Effect of Zinc on [3H]Thymidine, [3H]Uridine and [3H]Glicine Incorporation in the Tissues of Rats Prenatally Exposured to Cadmium
Dariusz Boroń1, Janusz Konecki1, Olgierd Batoryna1, Jadwiga Jośko2, Jacek Drab2, Ryszard Szkilnik3, Wiesław Rycerski1, Piotr Gorczyca4, Ryszard Brus3,5
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1Department of Histology and Embriology, Medical University of Silesia, Jordana 19, 41-808 Zabrze, Poland
2Department of Environmental Medicine and Epidemiology, Medical University of Silesia,
Jordana 19, 41-808 Zabrze, Poland
3Department of Pharmacology, Medical University of Silesia, Jordana 38, 41-808 Zabrze, Poland
4Clinic of Psychiatric Diseases, Medical University of Silesia,
Pyskowicka 49, 42-600 Tarnowskie Góry, Poland
5High School of Strategic Planning, Department of Nursery,
Kościelna 6, 41-303 Dąbrowa Górnicza, Poland
Pol. J. Environ. Stud. 2010;19(6):1377–1382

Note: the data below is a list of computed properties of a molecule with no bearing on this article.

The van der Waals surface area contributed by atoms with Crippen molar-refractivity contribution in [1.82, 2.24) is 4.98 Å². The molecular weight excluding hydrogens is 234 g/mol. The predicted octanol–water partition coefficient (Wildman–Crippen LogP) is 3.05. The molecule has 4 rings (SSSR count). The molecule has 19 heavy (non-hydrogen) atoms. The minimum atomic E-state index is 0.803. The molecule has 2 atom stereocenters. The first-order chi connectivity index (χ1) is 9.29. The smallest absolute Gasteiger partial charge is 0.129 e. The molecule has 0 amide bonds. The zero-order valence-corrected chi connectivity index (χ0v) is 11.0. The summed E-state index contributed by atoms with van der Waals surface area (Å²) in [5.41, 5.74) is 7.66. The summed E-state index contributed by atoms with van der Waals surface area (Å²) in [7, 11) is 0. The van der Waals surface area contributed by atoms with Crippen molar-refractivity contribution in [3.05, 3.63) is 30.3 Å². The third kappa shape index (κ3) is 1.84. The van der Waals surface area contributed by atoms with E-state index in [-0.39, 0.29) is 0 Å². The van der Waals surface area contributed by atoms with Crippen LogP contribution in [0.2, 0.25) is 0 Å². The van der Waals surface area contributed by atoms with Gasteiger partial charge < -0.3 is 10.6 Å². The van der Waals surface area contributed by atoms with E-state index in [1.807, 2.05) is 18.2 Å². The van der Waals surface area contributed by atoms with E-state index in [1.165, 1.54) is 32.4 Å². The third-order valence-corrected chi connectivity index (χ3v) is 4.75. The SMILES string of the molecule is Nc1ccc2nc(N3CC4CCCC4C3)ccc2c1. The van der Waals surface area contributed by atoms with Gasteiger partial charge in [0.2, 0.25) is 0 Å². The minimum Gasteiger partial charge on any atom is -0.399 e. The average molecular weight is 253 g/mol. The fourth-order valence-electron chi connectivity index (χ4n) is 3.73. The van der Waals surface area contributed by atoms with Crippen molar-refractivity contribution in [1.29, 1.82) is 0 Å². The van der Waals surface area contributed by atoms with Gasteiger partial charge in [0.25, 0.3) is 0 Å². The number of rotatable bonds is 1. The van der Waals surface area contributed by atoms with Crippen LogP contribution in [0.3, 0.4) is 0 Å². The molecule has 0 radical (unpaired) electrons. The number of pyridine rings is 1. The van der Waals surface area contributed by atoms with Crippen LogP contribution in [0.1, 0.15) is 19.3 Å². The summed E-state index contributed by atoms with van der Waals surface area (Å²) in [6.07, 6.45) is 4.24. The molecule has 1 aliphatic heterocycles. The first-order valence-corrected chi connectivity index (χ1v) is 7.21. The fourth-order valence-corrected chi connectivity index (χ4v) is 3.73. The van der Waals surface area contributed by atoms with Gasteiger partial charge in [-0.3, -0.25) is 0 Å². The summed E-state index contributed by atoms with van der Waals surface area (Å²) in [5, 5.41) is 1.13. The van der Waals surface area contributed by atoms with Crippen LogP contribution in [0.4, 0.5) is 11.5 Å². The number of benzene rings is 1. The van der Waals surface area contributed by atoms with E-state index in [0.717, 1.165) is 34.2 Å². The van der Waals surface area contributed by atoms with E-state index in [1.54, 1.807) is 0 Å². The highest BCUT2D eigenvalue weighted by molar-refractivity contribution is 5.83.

On the the first day of pregnancy, Wistar rats were administered a single IP injection of either zinc sulfate (10.0 mg/kg) or saline. For the remainder of pregnancy, half the rats in each group then consumed filtered tap water while the other half consumed filtered tap water with 50 ppm of cadmium (Cd (CH3COO2). At eight weeks after birth both groups were injected with [3H]thymidine (incorporated to DNA) or [3H]uridine (incorporated to RNA) or [3H]glicine (incorporated to protein) 1 μCi/kg IP. Four hours later rats were sacrificed by decapitation and parts of the brain and peripheral tissues were excised and examined for radioactivity in a liquid scintillation counter. Results were presented as a desintegration per minute – DPM/100 mg wet tissue weight, which expressed labeled substances incorporation. Prenatal cadmium exposure decreased incorporation of thymidine, uridine, and glicine in all examined tissues and organs. A single injection of zinc, preceding cadmium consumption, attenuated the effects of cadmium on incorporation of examined substances in peripheral organs, mostly liver, kidney, and pancreas. We concluded and confirmed our previous founding that a single zinc inection prior to cadmium exposure prevents some of its toxic effects on DNA, RNA, and protein synthesis in peripheral tissues of mammals.